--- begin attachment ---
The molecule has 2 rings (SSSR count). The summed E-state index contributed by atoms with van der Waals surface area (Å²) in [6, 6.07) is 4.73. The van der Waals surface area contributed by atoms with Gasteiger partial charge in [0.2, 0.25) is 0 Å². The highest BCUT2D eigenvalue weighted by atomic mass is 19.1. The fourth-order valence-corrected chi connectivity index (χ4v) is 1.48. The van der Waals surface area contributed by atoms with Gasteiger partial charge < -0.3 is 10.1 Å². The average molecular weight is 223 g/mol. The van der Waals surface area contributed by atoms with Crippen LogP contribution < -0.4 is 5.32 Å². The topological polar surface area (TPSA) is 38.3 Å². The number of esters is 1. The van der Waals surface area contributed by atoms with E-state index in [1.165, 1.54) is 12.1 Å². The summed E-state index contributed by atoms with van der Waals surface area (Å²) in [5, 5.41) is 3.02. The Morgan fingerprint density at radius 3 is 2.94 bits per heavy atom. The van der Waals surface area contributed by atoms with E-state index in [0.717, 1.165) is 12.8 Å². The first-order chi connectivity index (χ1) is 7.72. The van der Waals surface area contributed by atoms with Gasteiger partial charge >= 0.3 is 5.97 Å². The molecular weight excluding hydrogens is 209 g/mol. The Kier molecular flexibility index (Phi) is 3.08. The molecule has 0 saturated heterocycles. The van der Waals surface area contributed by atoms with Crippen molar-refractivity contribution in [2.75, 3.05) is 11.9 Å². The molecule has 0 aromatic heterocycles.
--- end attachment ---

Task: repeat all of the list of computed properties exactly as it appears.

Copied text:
The molecule has 2 rings (SSSR count). The summed E-state index contributed by atoms with van der Waals surface area (Å²) in [6, 6.07) is 4.73. The van der Waals surface area contributed by atoms with Gasteiger partial charge in [0.2, 0.25) is 0 Å². The highest BCUT2D eigenvalue weighted by atomic mass is 19.1. The fourth-order valence-corrected chi connectivity index (χ4v) is 1.48. The van der Waals surface area contributed by atoms with Gasteiger partial charge < -0.3 is 10.1 Å². The average molecular weight is 223 g/mol. The van der Waals surface area contributed by atoms with Crippen LogP contribution < -0.4 is 5.32 Å². The topological polar surface area (TPSA) is 38.3 Å². The number of esters is 1. The van der Waals surface area contributed by atoms with E-state index in [1.165, 1.54) is 12.1 Å². The summed E-state index contributed by atoms with van der Waals surface area (Å²) in [5, 5.41) is 3.02. The Morgan fingerprint density at radius 3 is 2.94 bits per heavy atom. The van der Waals surface area contributed by atoms with E-state index in [0.717, 1.165) is 12.8 Å². The first-order chi connectivity index (χ1) is 7.72. The van der Waals surface area contributed by atoms with Gasteiger partial charge >= 0.3 is 5.97 Å². The molecular weight excluding hydrogens is 209 g/mol. The Kier molecular flexibility index (Phi) is 3.08. The molecule has 0 saturated heterocycles. The van der Waals surface area contributed by atoms with Crippen molar-refractivity contribution in [2.75, 3.05) is 11.9 Å². The molecule has 0 aromatic heterocycles.